“One significant reason why there is such an extreme degree of bearishness, pessimism, bewildering confusion, and sheer terror [PDF] in the minds of brokers and investors alike right now, is that most people today have nothing in their own experience that they can relate to, which is similar to this market decline.”
—Jim Fullerton, former chairman of the Capital Group, November 1974, in Guide to Market Recoveries, American Funds, 2011.
OK, so “the market” hasn’t declined that much, but it feels like 1974—given the political economics of the fifth year of our collective crisis.
See this American Funds tour-de-force for rationalizing your inner courage.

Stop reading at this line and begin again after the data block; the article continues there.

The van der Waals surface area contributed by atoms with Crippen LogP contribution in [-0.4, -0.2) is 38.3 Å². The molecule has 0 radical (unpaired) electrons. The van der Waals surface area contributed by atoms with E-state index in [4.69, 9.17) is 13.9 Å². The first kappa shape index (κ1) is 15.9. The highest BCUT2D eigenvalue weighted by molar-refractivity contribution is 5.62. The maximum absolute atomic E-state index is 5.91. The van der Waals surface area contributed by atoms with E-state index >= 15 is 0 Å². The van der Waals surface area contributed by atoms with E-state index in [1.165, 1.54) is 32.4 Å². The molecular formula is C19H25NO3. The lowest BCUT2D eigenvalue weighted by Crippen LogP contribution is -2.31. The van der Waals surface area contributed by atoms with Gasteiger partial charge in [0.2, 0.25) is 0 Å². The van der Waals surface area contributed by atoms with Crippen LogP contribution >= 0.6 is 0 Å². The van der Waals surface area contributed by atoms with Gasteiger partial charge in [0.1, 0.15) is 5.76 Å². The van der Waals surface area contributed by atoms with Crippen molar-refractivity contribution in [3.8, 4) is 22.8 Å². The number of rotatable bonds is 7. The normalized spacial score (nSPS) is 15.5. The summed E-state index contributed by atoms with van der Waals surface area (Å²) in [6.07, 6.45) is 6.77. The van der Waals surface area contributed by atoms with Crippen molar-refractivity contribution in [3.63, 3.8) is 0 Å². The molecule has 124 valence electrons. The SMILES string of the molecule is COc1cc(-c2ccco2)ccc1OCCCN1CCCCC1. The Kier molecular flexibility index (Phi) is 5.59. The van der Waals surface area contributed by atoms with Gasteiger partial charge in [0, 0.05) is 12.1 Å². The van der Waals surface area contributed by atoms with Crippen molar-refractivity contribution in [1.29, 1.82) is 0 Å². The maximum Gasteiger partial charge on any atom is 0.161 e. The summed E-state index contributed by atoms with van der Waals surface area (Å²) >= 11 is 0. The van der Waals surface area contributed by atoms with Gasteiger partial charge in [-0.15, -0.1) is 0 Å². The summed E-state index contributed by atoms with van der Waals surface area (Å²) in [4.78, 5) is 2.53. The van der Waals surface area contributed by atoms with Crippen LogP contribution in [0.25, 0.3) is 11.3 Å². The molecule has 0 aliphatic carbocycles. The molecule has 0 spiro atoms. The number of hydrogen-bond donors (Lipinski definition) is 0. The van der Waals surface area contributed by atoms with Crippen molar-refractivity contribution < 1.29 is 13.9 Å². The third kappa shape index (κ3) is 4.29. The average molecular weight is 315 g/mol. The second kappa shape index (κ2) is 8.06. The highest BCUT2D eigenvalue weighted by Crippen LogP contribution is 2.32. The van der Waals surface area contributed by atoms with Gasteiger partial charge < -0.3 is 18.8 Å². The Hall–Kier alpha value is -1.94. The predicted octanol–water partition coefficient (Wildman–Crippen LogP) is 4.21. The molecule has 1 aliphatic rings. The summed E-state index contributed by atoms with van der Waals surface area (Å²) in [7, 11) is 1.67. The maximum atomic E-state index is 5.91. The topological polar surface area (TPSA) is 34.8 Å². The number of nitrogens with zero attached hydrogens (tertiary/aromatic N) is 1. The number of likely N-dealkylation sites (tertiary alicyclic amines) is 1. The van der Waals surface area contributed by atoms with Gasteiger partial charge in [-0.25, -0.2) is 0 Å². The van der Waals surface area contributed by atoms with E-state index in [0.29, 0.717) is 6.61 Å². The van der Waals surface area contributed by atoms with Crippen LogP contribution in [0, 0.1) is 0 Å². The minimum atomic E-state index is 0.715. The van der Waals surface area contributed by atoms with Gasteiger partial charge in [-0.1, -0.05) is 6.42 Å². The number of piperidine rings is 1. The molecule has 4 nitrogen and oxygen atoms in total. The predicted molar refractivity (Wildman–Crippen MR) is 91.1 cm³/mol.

“Uneasy Mood: As Economy Falters, Even the Affluent Are Fearful and Cautious,” the Wall Street Journal, December 24, 1991.
Both Mario Gabelli and Michael Holland use the word patience to describe what is missing in investors today. But was the patience there in 1974?
“The Death of Equities,” BusinessWeek, August 13, 1979.
I once stood in the late-nightDavos Piano Bar with a Nobel laureate and his wife. She turned to me and—in the quote of that particular Davos—said, “Tom, they’re just bewildered.”
Get over it. Get out from under the desk. Courage. It’s another place, time, and moment of bewildering confusion. Discuss.